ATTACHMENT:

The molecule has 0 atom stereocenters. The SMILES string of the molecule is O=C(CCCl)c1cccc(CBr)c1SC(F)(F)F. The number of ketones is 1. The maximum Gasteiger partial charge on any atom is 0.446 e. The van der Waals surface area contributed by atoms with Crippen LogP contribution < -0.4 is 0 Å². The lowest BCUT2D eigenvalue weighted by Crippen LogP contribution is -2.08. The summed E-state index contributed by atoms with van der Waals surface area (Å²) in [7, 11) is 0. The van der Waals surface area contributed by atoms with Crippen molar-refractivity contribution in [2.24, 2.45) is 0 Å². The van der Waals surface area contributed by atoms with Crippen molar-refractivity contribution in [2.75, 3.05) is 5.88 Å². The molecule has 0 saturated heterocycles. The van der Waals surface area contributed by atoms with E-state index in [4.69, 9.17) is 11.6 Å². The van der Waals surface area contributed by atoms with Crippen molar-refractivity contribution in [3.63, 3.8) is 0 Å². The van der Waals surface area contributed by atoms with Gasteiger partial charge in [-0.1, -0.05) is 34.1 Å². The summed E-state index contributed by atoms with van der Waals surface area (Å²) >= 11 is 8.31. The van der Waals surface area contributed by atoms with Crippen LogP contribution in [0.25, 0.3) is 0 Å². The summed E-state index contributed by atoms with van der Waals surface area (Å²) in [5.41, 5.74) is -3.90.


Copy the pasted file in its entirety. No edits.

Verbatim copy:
The molecule has 0 atom stereocenters. The SMILES string of the molecule is O=C(CCCl)c1cccc(CBr)c1SC(F)(F)F. The number of ketones is 1. The maximum Gasteiger partial charge on any atom is 0.446 e. The van der Waals surface area contributed by atoms with Crippen LogP contribution < -0.4 is 0 Å². The lowest BCUT2D eigenvalue weighted by Crippen LogP contribution is -2.08. The summed E-state index contributed by atoms with van der Waals surface area (Å²) in [7, 11) is 0. The van der Waals surface area contributed by atoms with Crippen molar-refractivity contribution in [2.24, 2.45) is 0 Å². The van der Waals surface area contributed by atoms with Crippen molar-refractivity contribution in [2.75, 3.05) is 5.88 Å². The molecule has 0 saturated heterocycles. The van der Waals surface area contributed by atoms with E-state index in [4.69, 9.17) is 11.6 Å². The van der Waals surface area contributed by atoms with Crippen molar-refractivity contribution in [3.63, 3.8) is 0 Å². The van der Waals surface area contributed by atoms with Gasteiger partial charge in [-0.1, -0.05) is 34.1 Å². The summed E-state index contributed by atoms with van der Waals surface area (Å²) >= 11 is 8.31. The van der Waals surface area contributed by atoms with Crippen LogP contribution in [0.25, 0.3) is 0 Å². The summed E-state index contributed by atoms with van der Waals surface area (Å²) in [5.41, 5.74) is -3.90.